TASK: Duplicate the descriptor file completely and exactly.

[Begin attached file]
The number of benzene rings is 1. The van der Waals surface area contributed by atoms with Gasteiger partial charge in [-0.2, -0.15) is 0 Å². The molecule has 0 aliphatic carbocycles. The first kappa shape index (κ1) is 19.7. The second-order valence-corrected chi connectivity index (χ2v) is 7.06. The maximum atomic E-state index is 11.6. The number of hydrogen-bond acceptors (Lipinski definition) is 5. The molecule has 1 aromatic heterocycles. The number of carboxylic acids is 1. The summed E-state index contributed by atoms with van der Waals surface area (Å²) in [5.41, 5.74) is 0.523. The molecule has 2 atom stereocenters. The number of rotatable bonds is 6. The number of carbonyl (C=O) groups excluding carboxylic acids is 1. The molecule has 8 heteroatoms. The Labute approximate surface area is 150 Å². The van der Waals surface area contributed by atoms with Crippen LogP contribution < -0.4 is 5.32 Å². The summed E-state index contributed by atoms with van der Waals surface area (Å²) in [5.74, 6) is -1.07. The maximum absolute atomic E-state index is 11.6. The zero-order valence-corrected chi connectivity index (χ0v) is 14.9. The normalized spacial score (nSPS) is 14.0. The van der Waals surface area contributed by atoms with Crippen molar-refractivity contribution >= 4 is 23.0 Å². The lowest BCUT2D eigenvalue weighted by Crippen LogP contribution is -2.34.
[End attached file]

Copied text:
The number of benzene rings is 1. The van der Waals surface area contributed by atoms with Gasteiger partial charge in [-0.2, -0.15) is 0 Å². The molecule has 0 aliphatic carbocycles. The first kappa shape index (κ1) is 19.7. The second-order valence-corrected chi connectivity index (χ2v) is 7.06. The maximum atomic E-state index is 11.6. The number of hydrogen-bond acceptors (Lipinski definition) is 5. The molecule has 1 aromatic heterocycles. The number of carboxylic acids is 1. The summed E-state index contributed by atoms with van der Waals surface area (Å²) in [5.41, 5.74) is 0.523. The molecule has 2 atom stereocenters. The number of rotatable bonds is 6. The number of carbonyl (C=O) groups excluding carboxylic acids is 1. The molecule has 8 heteroatoms. The Labute approximate surface area is 150 Å². The van der Waals surface area contributed by atoms with Crippen LogP contribution < -0.4 is 5.32 Å². The summed E-state index contributed by atoms with van der Waals surface area (Å²) in [5.74, 6) is -1.07. The maximum absolute atomic E-state index is 11.6. The zero-order valence-corrected chi connectivity index (χ0v) is 14.9. The normalized spacial score (nSPS) is 14.0. The van der Waals surface area contributed by atoms with Crippen molar-refractivity contribution >= 4 is 23.0 Å². The lowest BCUT2D eigenvalue weighted by Crippen LogP contribution is -2.34.